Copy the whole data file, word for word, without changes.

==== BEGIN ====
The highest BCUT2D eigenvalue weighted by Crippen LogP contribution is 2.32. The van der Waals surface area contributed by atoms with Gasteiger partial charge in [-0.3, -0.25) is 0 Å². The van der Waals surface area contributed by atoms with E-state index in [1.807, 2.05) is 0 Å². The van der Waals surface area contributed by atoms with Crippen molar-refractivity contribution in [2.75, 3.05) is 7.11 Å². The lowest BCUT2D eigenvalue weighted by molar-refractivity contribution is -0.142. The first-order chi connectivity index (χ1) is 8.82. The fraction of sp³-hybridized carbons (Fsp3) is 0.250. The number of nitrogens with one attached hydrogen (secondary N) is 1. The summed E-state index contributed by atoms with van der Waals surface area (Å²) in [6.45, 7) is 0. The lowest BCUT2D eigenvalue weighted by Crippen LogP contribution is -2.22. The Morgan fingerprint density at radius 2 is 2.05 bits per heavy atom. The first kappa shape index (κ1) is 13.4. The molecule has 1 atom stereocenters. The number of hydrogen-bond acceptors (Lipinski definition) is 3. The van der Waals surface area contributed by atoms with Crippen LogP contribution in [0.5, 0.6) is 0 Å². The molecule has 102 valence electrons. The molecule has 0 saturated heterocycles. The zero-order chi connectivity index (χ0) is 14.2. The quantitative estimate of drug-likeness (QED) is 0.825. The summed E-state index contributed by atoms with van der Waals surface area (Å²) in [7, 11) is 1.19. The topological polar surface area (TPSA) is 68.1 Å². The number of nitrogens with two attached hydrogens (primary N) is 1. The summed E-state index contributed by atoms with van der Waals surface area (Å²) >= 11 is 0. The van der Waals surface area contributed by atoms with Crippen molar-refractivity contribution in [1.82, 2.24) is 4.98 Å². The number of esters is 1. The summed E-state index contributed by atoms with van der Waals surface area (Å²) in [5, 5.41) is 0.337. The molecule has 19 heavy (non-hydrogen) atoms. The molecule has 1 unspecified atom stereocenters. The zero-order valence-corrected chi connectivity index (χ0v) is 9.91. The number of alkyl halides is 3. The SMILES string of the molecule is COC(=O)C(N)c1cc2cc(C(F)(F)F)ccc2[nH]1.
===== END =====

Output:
The highest BCUT2D eigenvalue weighted by Crippen LogP contribution is 2.32. The van der Waals surface area contributed by atoms with Gasteiger partial charge in [-0.3, -0.25) is 0 Å². The van der Waals surface area contributed by atoms with E-state index in [1.807, 2.05) is 0 Å². The van der Waals surface area contributed by atoms with Crippen molar-refractivity contribution in [2.75, 3.05) is 7.11 Å². The lowest BCUT2D eigenvalue weighted by molar-refractivity contribution is -0.142. The first-order chi connectivity index (χ1) is 8.82. The fraction of sp³-hybridized carbons (Fsp3) is 0.250. The number of nitrogens with one attached hydrogen (secondary N) is 1. The summed E-state index contributed by atoms with van der Waals surface area (Å²) in [6.45, 7) is 0. The lowest BCUT2D eigenvalue weighted by Crippen LogP contribution is -2.22. The Morgan fingerprint density at radius 2 is 2.05 bits per heavy atom. The first kappa shape index (κ1) is 13.4. The molecule has 1 atom stereocenters. The number of hydrogen-bond acceptors (Lipinski definition) is 3. The van der Waals surface area contributed by atoms with Crippen LogP contribution in [0.5, 0.6) is 0 Å². The molecule has 102 valence electrons. The molecule has 0 saturated heterocycles. The zero-order chi connectivity index (χ0) is 14.2. The quantitative estimate of drug-likeness (QED) is 0.825. The summed E-state index contributed by atoms with van der Waals surface area (Å²) in [7, 11) is 1.19. The topological polar surface area (TPSA) is 68.1 Å². The number of nitrogens with two attached hydrogens (primary N) is 1. The summed E-state index contributed by atoms with van der Waals surface area (Å²) >= 11 is 0. The van der Waals surface area contributed by atoms with Crippen molar-refractivity contribution in [1.82, 2.24) is 4.98 Å². The number of esters is 1. The summed E-state index contributed by atoms with van der Waals surface area (Å²) in [5, 5.41) is 0.337. The molecule has 19 heavy (non-hydrogen) atoms. The molecule has 1 unspecified atom stereocenters. The zero-order valence-corrected chi connectivity index (χ0v) is 9.91. The number of alkyl halides is 3. The SMILES string of the molecule is COC(=O)C(N)c1cc2cc(C(F)(F)F)ccc2[nH]1.